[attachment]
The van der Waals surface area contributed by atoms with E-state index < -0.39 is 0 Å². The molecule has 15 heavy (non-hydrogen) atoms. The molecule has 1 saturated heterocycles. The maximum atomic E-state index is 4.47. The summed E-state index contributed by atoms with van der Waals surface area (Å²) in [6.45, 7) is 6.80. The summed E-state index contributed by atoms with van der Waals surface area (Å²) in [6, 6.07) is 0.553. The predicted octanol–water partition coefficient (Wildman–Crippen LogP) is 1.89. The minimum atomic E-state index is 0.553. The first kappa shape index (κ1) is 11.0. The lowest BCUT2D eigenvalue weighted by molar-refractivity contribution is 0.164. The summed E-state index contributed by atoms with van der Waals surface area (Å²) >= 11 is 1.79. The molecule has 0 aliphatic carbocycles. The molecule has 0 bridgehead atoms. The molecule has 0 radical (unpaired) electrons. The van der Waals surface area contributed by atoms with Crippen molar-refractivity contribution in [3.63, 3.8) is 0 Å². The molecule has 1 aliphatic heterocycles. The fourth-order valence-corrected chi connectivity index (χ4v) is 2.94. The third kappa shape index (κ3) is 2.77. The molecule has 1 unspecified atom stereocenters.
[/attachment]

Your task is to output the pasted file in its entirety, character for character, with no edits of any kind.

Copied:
The van der Waals surface area contributed by atoms with E-state index < -0.39 is 0 Å². The molecule has 15 heavy (non-hydrogen) atoms. The molecule has 1 saturated heterocycles. The maximum atomic E-state index is 4.47. The summed E-state index contributed by atoms with van der Waals surface area (Å²) in [6.45, 7) is 6.80. The summed E-state index contributed by atoms with van der Waals surface area (Å²) in [6, 6.07) is 0.553. The predicted octanol–water partition coefficient (Wildman–Crippen LogP) is 1.89. The minimum atomic E-state index is 0.553. The first kappa shape index (κ1) is 11.0. The lowest BCUT2D eigenvalue weighted by molar-refractivity contribution is 0.164. The summed E-state index contributed by atoms with van der Waals surface area (Å²) >= 11 is 1.79. The molecule has 0 aliphatic carbocycles. The molecule has 0 bridgehead atoms. The molecule has 0 radical (unpaired) electrons. The van der Waals surface area contributed by atoms with Crippen molar-refractivity contribution in [3.63, 3.8) is 0 Å². The molecule has 1 aliphatic heterocycles. The fourth-order valence-corrected chi connectivity index (χ4v) is 2.94. The third kappa shape index (κ3) is 2.77. The molecule has 1 unspecified atom stereocenters.